However, in the discussion about the spinelessness (my word) of Senate Democrats, Liasson said something that made me yell at the radio. "It may be," she said (I'm paraphrasing), "that the Deomcratic leadership is remembering the backlash against Republicans from the Clinton impeachment."
"Impeachment backlash?!?" I screamed at her. "What backlash?"
I don't know if there's some kind of conventional wisdom out there that says that Republicans somehow suffered mightily at the hands of an angry anti-impeachment public, but I, having lived through the period in question, certainly do not recall any moment since, oh, 1992-ish, when Republicans were not pretty firmly in power. "Backlash my foot," I thought.
But, due to a conspiracy of global proportions against me such that I can neither blog nor Google from my car, I had to wait until I got home to verify the truthiness of my gut feelings. Turns out, my gut did not steer me wrong. Despite dire predictions before the 1998 mid-terms, the election at the height of pre-impeachment fever featured no backlash at all. The House had a shift of just five seats, a small number given historical trends. The Senate changed not at all.
Well, what about the 2000 elections, after the actual impeachment itself? Good question. Turns out, looking at the same links as before (since, you know, those charts start in 1789 and go until today), you can see that Democrats gained a single seat, meaning between the time impeachment talk began until when Clinton left office, a paltry six seats changed in the House. In fact, noted Congressional elections expert (he uses footnotes!) Gary Jacobson wrote,
Most prominent among the handful of incumbents who did attract vigorous opposition were Republicans from Democratic-leaning districts who had defied the manifest wishes of a majority of their constituents by voting to impeach Clinton. Three of the four Republican incumbents who lost fell into this category: California's Brian Bilbray and James Rogan, both representing districts where Clinton had won 55 percent of the major-party vote in 1996, and Jay Dickey of Arkansas, representing a district where Clinton had won 66 percent. But Republicans as a group escaped punishment for their widely unpopular move to oust the president by the simple fact that it failed. Most voters got what they wanted--continuation of the Clinton presidency--and saw no reason to punish Republicans wholesale for the attempt. Just as good times helped Clinton to survive the impeachment process, the strong economy probably helped protect the Republicans in Congress from any impeachment backlash by encouraging public contentment with the status quo.The senate is a slightly different story in 2000, since Republicans lost five seats. But Jacobson explains it this way:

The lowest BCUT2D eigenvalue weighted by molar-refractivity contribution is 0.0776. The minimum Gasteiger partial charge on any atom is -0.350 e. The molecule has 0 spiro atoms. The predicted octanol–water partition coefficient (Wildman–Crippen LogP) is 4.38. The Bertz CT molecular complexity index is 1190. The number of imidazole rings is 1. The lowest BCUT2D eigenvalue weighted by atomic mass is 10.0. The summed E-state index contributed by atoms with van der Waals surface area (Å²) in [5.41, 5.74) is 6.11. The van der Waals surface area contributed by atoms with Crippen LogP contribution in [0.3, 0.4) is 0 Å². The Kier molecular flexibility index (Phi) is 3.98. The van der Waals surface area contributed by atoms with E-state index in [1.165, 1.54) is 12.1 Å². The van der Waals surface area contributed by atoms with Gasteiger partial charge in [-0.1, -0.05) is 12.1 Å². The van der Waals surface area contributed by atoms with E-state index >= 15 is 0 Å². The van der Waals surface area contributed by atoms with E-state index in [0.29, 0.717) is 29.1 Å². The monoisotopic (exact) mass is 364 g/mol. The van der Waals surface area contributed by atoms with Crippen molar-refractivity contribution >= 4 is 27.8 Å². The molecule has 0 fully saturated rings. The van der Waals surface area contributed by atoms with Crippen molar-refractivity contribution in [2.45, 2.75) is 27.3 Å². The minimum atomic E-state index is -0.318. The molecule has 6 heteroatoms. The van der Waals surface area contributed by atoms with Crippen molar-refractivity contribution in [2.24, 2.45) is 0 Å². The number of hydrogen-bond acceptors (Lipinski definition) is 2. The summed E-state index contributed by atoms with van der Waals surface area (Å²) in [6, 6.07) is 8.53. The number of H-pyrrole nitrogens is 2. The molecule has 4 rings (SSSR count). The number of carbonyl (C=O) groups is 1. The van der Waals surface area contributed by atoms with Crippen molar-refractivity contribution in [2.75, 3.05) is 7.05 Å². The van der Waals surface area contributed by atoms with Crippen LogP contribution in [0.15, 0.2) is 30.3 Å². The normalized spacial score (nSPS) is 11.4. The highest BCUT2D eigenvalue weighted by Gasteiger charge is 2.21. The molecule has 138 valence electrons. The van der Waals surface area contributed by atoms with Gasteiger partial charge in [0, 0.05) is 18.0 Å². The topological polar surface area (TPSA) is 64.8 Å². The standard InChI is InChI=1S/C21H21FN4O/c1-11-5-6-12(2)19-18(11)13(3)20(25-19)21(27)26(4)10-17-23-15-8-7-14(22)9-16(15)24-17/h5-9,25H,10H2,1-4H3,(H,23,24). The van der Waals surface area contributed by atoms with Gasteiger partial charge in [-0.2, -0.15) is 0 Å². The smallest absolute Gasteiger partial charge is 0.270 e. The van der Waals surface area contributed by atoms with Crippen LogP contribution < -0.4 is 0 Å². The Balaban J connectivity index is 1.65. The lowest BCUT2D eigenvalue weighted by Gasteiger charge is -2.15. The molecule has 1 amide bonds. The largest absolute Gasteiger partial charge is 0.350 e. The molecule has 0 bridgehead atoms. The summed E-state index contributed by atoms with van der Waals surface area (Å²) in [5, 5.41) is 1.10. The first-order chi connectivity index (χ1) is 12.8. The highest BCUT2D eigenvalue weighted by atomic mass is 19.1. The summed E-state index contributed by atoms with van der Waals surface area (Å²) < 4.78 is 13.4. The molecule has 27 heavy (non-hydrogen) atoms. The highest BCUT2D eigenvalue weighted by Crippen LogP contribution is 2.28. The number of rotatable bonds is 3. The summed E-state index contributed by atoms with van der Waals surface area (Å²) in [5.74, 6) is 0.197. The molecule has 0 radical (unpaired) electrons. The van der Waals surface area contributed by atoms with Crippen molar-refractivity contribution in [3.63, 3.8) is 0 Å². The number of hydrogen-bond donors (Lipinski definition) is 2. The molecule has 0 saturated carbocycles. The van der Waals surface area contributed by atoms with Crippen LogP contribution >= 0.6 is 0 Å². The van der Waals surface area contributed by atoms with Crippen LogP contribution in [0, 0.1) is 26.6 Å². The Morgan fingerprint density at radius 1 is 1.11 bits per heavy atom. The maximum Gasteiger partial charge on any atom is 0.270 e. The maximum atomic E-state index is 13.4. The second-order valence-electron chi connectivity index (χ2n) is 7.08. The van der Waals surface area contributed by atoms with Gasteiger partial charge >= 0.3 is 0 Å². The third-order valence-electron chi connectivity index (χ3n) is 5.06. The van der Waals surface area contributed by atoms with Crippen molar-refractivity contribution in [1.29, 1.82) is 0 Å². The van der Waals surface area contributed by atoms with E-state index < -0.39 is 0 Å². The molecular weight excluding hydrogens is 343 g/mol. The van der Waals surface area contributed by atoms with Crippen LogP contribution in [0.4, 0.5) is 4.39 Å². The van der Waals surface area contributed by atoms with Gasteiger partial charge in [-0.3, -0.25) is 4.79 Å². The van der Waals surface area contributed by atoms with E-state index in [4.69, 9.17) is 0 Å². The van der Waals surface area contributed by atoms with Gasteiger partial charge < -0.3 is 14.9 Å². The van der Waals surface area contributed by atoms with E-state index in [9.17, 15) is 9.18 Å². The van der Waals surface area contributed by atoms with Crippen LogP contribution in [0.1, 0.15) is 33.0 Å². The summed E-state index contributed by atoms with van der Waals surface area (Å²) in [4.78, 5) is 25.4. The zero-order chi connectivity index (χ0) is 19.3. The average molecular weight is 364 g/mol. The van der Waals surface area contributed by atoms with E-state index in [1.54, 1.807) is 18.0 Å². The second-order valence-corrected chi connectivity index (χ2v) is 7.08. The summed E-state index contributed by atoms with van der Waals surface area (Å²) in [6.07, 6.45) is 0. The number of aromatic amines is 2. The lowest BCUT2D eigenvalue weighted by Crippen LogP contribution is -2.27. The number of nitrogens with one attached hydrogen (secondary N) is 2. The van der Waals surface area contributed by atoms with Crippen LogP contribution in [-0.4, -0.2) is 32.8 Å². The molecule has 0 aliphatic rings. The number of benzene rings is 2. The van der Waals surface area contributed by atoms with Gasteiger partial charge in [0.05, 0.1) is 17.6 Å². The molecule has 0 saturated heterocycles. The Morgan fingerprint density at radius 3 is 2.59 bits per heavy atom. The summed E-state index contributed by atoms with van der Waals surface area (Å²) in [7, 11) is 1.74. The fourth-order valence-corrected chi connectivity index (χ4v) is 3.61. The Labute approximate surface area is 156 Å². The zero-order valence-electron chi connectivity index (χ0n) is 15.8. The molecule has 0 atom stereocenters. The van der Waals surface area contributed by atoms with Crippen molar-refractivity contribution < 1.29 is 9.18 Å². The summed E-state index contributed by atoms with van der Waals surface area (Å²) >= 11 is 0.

The Democrats' gains in the Senate did not, however, reflect any national partisan trend, but rather the absence of one. Turnover is typically higher in Senate elections. On average, Senate incumbents are about three times as likely to lose as House incumbents. [. . .]So, again, what backlash?
Senators run on a six-year rather than a two-year cycle, which can also lead to different patterns of competition in House and Senate races. [. . .] The 2000 Senate elections were the first test for several of the staunchly conservative Republicans who were first elected on the strong Republican tide of 1994. Three of the five Republican losers in 2000 were members of this class--John Ashcroft of Missouri, Rod Grams of Minnesota, and Spencer Abraham of Michigan. All three were burdened with images that put them well to the right of their constituents. Thus part of the reason Democrats pulled even in the Senate is that the strong Republican tide that had prevailed in 1994 was no longer running. [. . .]
Overall, twenty-four of thirty-four states cast a plurality of their votes for Senate and presidential candidates of the same party, precisely the same as in 1992 and 1996. Consistency in Senate and presidential voting has returned to the levels that prevailed in the 1950s and early 1960s, in contrast to the 1968-1988 period, when typically only about half the states were won by the same party's Senate and presidential candidates.
And let's not forget the reason Jacobson suggests that Republicans did not suffer backlash: Impeachment failed, meaning Clinton stayed in office, which is what the public wanted. Today, given Bush's poll numbers, I think it's pretty clear that the public wants some kind of consequences for Bush. Thinking back to those polls a couple of weeks ago, cited in my own posts about Feingold's mainstreamity linked above, there is a sizable chunk of people--Democrats, Republicans, and Independents--who want impeachment or censure. Our Democratic leadership needs to stop running from its shadow here and start, you know, leading.
There will be no backlash, only praise.